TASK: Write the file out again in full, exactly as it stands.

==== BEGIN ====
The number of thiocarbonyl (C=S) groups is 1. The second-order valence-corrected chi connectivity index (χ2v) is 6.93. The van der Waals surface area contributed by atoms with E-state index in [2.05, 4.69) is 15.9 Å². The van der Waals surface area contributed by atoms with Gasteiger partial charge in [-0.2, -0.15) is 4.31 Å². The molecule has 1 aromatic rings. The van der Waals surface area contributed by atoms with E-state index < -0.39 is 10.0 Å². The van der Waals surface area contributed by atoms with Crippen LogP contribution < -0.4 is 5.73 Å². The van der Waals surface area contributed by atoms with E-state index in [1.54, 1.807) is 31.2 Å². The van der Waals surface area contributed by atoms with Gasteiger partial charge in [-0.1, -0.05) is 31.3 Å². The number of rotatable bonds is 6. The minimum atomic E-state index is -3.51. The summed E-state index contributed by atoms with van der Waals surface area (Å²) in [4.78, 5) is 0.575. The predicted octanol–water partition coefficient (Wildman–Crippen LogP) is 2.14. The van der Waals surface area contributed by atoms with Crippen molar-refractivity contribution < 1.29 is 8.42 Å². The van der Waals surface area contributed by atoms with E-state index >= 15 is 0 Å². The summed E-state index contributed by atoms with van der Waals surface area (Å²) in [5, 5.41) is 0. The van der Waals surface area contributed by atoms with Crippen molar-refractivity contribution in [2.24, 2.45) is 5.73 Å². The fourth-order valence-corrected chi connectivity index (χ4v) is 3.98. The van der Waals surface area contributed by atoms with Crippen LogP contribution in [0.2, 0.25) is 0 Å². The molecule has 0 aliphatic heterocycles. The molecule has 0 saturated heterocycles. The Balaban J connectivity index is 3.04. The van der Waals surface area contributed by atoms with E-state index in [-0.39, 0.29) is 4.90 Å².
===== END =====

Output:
The number of thiocarbonyl (C=S) groups is 1. The second-order valence-corrected chi connectivity index (χ2v) is 6.93. The van der Waals surface area contributed by atoms with E-state index in [2.05, 4.69) is 15.9 Å². The van der Waals surface area contributed by atoms with Gasteiger partial charge in [-0.2, -0.15) is 4.31 Å². The molecule has 1 aromatic rings. The van der Waals surface area contributed by atoms with E-state index < -0.39 is 10.0 Å². The van der Waals surface area contributed by atoms with Crippen LogP contribution < -0.4 is 5.73 Å². The van der Waals surface area contributed by atoms with E-state index in [1.54, 1.807) is 31.2 Å². The van der Waals surface area contributed by atoms with Gasteiger partial charge in [-0.1, -0.05) is 31.3 Å². The number of rotatable bonds is 6. The minimum atomic E-state index is -3.51. The summed E-state index contributed by atoms with van der Waals surface area (Å²) in [4.78, 5) is 0.575. The predicted octanol–water partition coefficient (Wildman–Crippen LogP) is 2.14. The van der Waals surface area contributed by atoms with Crippen molar-refractivity contribution < 1.29 is 8.42 Å². The van der Waals surface area contributed by atoms with E-state index >= 15 is 0 Å². The summed E-state index contributed by atoms with van der Waals surface area (Å²) in [5, 5.41) is 0. The van der Waals surface area contributed by atoms with Crippen molar-refractivity contribution in [2.24, 2.45) is 5.73 Å². The fourth-order valence-corrected chi connectivity index (χ4v) is 3.98. The van der Waals surface area contributed by atoms with Crippen LogP contribution in [0.2, 0.25) is 0 Å². The molecule has 0 aliphatic heterocycles. The molecule has 0 saturated heterocycles. The Balaban J connectivity index is 3.04. The van der Waals surface area contributed by atoms with E-state index in [-0.39, 0.29) is 4.90 Å².